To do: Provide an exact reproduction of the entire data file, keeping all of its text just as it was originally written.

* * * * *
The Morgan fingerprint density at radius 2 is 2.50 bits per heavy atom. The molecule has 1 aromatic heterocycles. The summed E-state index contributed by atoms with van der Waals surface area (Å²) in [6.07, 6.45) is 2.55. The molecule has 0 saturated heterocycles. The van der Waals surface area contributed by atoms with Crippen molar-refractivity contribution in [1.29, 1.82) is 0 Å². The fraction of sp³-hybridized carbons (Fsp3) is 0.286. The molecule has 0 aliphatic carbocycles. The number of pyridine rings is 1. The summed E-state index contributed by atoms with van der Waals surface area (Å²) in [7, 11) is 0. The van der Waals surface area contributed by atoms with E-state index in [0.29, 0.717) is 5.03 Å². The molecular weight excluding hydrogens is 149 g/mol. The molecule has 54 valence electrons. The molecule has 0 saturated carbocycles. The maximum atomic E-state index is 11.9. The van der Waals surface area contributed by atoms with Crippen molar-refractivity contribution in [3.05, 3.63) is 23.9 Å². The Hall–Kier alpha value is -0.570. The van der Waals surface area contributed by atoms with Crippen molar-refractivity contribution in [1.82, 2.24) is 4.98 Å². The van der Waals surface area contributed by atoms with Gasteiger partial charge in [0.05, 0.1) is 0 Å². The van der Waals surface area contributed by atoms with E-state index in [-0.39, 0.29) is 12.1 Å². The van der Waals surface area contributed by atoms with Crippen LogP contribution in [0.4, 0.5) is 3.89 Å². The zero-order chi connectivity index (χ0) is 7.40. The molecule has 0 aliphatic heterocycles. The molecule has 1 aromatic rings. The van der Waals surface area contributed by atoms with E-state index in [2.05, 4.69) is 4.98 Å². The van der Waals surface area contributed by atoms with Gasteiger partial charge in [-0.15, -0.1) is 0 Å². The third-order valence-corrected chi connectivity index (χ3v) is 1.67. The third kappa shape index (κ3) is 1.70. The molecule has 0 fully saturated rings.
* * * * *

The Morgan fingerprint density at radius 2 is 2.50 bits per heavy atom. The molecule has 1 aromatic heterocycles. The summed E-state index contributed by atoms with van der Waals surface area (Å²) in [6.07, 6.45) is 2.55. The molecule has 0 saturated heterocycles. The van der Waals surface area contributed by atoms with Crippen molar-refractivity contribution in [1.29, 1.82) is 0 Å². The fraction of sp³-hybridized carbons (Fsp3) is 0.286. The molecule has 0 aliphatic carbocycles. The number of pyridine rings is 1. The summed E-state index contributed by atoms with van der Waals surface area (Å²) in [7, 11) is 0. The van der Waals surface area contributed by atoms with E-state index in [0.29, 0.717) is 5.03 Å². The molecular weight excluding hydrogens is 149 g/mol. The molecule has 54 valence electrons. The molecule has 0 saturated carbocycles. The maximum atomic E-state index is 11.9. The van der Waals surface area contributed by atoms with Crippen molar-refractivity contribution in [3.05, 3.63) is 23.9 Å². The Hall–Kier alpha value is -0.570. The van der Waals surface area contributed by atoms with Crippen molar-refractivity contribution in [1.82, 2.24) is 4.98 Å². The van der Waals surface area contributed by atoms with Gasteiger partial charge in [0.05, 0.1) is 0 Å². The van der Waals surface area contributed by atoms with E-state index in [-0.39, 0.29) is 12.1 Å². The van der Waals surface area contributed by atoms with Crippen LogP contribution in [0.4, 0.5) is 3.89 Å². The zero-order chi connectivity index (χ0) is 7.40. The molecule has 0 aliphatic heterocycles. The molecule has 1 aromatic rings. The van der Waals surface area contributed by atoms with E-state index in [2.05, 4.69) is 4.98 Å². The van der Waals surface area contributed by atoms with Gasteiger partial charge in [-0.15, -0.1) is 0 Å². The third-order valence-corrected chi connectivity index (χ3v) is 1.67. The third kappa shape index (κ3) is 1.70. The molecule has 0 fully saturated rings.